There are two villains in this story. Gruntan Kurdley is the master of a brown rat horde. He sees the Guosim, with Mad Maudie, as they travel to Redwall. He demands that his horde capture the log boats of the Guosim. This demand gets modified to a demand to take Redwall and slay a badger. This demand is balanced against the demand that he be constantly supplied with hard boiled eggs.

The other villain is Vizka Longtooth. He is the captain of the searats that pillage Gorath’s grandparents farm. He tries to turn Gorath into a fighting machine as he leads his crew to attack Redwall.

Like most Redwall novels this one has strongly drawn characters, fast paced narrative with lots of action, a clear separation between the good guys and the bad guys, and feasts. Overall this is a solid and enjoyable book, though the good guys are mostly much less heroic than most of the other Redwall tales.

Saturday, June 18, 2011

Red Lantern, Rolling Meadows, IL

This restaurant is located in a strip mall at 1655 Algonquin Rd, Rolling Meadows, IL 60008. The phone number is (847) 439-3380.

This is an Asian/Chinese sit down restaurant. There was a large lazy susan in the middle of the table, so that it is easy to share food around the table. Not being Asian we were given the menus in English. Appetizers were avocado spring rolls and crab rangoons. Both of which were quite tasty. I ordered the Orange Beef, which was easily big enough for two people. I enjoyed it very much. For desert I ordered the crispy banana rolls. This is a pair of bananas wrapped like an egg roll and fried with honey drizzled over all. This tasted good, though the banana was rather mushy. It was best eaten like a normal egg roll.

Unlike the last several places we’ve been, the prices are much more reasonable.

Monday, May 30, 2011

Stoney River, Deer Park, IL

This restaurant is located at 20504 North Rand Rd, Deer Park, IL 60010. The phone number is (847) 719-1596.
We arrived shortly before 6 o’clock and were shown to a side room. It had three large round tables down the middle and booths around the sides. The wall between this room and the bar helped to cut down the noise, which was appreciated since it allowed us to talk across the table.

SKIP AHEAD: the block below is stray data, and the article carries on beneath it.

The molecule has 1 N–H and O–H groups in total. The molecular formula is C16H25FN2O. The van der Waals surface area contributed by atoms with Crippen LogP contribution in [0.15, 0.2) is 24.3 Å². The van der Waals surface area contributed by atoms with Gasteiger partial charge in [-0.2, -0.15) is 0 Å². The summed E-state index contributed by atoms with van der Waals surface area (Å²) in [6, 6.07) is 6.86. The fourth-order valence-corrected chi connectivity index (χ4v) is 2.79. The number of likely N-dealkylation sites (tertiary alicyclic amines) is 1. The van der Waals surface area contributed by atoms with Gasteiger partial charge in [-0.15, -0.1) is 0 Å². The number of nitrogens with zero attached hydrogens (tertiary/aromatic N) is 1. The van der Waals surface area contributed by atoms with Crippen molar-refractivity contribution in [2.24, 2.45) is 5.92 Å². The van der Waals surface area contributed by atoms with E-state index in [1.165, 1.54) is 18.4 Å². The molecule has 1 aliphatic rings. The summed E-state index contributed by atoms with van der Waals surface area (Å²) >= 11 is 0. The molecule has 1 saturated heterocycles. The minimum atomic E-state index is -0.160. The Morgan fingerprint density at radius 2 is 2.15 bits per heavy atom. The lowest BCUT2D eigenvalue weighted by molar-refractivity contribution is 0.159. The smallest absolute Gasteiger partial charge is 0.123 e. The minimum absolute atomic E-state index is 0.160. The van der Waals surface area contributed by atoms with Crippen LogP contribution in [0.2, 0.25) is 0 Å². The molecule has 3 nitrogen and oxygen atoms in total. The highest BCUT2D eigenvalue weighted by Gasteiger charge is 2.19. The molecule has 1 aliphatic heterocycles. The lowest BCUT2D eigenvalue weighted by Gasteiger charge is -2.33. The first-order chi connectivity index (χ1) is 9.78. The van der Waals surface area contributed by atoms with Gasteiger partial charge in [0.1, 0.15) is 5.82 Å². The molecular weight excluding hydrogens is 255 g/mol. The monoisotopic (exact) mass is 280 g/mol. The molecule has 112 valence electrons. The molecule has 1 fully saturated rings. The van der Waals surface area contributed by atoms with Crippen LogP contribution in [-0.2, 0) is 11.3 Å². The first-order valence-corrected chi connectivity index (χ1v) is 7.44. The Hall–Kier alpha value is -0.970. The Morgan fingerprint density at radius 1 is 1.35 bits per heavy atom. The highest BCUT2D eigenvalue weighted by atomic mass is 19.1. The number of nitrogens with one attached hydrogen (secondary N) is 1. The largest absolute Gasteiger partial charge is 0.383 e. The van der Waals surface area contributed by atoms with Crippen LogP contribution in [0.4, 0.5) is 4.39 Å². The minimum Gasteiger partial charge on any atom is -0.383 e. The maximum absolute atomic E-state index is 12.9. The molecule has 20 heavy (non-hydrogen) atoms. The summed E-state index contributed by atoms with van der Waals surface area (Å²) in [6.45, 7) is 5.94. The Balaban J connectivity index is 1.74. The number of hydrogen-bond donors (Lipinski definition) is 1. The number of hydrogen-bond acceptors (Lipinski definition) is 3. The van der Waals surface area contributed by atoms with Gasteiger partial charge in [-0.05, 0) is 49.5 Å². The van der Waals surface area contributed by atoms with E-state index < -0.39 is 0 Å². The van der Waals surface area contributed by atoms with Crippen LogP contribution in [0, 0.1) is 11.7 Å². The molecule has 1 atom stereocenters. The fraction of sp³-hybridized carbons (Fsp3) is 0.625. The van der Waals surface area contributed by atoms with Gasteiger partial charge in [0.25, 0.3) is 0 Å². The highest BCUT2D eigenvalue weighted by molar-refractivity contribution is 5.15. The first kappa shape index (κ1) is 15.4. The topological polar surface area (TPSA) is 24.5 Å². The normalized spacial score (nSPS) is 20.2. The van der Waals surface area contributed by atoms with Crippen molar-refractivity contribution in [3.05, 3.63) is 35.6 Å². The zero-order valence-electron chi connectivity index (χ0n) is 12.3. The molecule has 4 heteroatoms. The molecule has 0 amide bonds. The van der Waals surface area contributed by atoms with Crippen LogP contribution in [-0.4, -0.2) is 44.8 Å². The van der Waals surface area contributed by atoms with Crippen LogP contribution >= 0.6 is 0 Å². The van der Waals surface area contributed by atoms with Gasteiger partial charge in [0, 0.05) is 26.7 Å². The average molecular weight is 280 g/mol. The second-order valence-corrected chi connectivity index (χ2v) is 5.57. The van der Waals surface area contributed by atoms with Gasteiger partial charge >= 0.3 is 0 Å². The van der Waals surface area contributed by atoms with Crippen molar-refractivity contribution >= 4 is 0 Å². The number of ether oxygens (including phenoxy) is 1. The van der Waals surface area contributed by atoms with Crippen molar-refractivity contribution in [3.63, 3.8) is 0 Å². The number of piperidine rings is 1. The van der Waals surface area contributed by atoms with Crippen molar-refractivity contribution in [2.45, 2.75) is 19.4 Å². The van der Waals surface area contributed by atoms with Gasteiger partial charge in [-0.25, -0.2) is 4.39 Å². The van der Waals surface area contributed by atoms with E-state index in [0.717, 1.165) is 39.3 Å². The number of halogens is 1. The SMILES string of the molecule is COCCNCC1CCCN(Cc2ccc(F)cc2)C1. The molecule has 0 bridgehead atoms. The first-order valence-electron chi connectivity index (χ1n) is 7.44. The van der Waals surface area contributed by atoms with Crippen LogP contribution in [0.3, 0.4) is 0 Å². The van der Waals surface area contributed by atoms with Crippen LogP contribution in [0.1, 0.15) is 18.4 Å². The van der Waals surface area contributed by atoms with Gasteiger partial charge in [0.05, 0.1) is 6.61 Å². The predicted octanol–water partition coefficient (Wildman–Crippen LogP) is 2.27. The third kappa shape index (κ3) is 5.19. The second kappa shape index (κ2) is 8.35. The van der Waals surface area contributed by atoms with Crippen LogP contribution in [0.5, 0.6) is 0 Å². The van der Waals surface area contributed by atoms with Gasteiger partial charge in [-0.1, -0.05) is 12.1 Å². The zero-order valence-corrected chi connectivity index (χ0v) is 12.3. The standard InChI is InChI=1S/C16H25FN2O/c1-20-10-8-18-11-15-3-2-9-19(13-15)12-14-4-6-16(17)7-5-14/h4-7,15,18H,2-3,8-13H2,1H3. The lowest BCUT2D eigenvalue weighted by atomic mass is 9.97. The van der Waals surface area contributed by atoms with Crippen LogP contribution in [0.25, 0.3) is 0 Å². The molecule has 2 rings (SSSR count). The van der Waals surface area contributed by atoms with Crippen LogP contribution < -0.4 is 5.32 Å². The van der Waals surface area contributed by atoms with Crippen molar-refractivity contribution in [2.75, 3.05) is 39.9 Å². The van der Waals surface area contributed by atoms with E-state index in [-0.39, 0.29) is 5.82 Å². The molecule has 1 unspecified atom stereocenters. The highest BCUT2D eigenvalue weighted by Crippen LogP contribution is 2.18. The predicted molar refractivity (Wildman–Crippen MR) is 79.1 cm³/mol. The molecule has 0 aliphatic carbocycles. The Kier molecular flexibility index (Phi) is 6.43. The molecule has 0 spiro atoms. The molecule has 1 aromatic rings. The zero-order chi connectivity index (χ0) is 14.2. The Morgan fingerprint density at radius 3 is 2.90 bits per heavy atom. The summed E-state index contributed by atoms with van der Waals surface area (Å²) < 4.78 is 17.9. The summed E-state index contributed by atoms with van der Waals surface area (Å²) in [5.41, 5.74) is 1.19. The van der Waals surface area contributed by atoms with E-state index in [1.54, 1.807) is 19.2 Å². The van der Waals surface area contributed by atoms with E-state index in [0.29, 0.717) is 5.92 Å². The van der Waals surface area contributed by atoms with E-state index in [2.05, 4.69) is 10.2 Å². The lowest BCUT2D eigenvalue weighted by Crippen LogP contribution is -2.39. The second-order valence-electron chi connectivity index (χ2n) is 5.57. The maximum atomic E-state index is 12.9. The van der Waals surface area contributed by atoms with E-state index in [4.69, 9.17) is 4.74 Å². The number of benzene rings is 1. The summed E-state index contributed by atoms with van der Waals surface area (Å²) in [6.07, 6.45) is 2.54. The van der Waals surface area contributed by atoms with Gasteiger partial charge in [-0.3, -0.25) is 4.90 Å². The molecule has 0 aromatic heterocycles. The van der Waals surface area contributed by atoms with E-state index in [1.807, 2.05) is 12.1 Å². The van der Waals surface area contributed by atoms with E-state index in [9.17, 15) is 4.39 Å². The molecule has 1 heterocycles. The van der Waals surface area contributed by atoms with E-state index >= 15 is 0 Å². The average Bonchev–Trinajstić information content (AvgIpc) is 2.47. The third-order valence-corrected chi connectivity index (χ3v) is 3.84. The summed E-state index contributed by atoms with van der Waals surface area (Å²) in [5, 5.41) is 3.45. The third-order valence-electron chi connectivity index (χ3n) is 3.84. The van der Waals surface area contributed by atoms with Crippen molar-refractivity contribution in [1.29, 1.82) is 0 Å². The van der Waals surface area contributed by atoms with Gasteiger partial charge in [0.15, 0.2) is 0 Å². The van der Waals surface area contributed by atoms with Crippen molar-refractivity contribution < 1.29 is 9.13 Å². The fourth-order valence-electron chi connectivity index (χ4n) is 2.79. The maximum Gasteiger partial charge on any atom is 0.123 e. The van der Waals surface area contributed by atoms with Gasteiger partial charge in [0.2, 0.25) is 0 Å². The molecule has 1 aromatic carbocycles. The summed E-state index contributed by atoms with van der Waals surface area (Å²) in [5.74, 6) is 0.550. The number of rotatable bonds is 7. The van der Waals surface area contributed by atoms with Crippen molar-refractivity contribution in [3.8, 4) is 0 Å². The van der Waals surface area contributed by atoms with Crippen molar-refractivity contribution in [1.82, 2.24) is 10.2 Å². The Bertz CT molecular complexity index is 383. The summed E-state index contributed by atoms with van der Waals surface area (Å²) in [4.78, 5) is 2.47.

The lights were set at a restful level and the customers looked to be dressed in business casual or a bit nicer.

The waitress was attentive, regularly coming past the table to check to see that we had everything we needed. There were a few points that could have been improved on; she put the desert silverware in the center of the table where it was a little hard to reach. Overall the service was good.

This is a restaurant that specializes in steak, and it shows. I had an excellent steak, and Jim said that the prime rib he got was one of the best he’s ever had. They have other dishes, like the salmon that Frank got, which are also good.

After everyone had ordered baskets of fried biscuits with sweet butter were brought. These were so good that I had to consciously resist the urge to eat the entire basketful.

Each steak came with an order of potatoes, which could be changed to a vegetable for a small charge. There were around eight options on the potatoes including baked potato, baked sweet potato, fries, mashed potatoes with caramelized onions, and au gratin potatoes. There were a number of vegetable options. All of the potato options tried tasted good. I had the fries and felt that they were nothing special, but they were pretty good fries. The au gratin potatoes were interesting. They were made with parmesan rather than cheddar, and came out looking like a grayish white brick. Apparently it was a good tasting brick, but Jim said the shape and color made it look rather like a urinal cake. Outside of that unfortunate visual the food was excellent and looked good.

We also got an order of asparagus with the meal. It was a generous serving of cooked asparagus. It was good, though not anything extraordinary.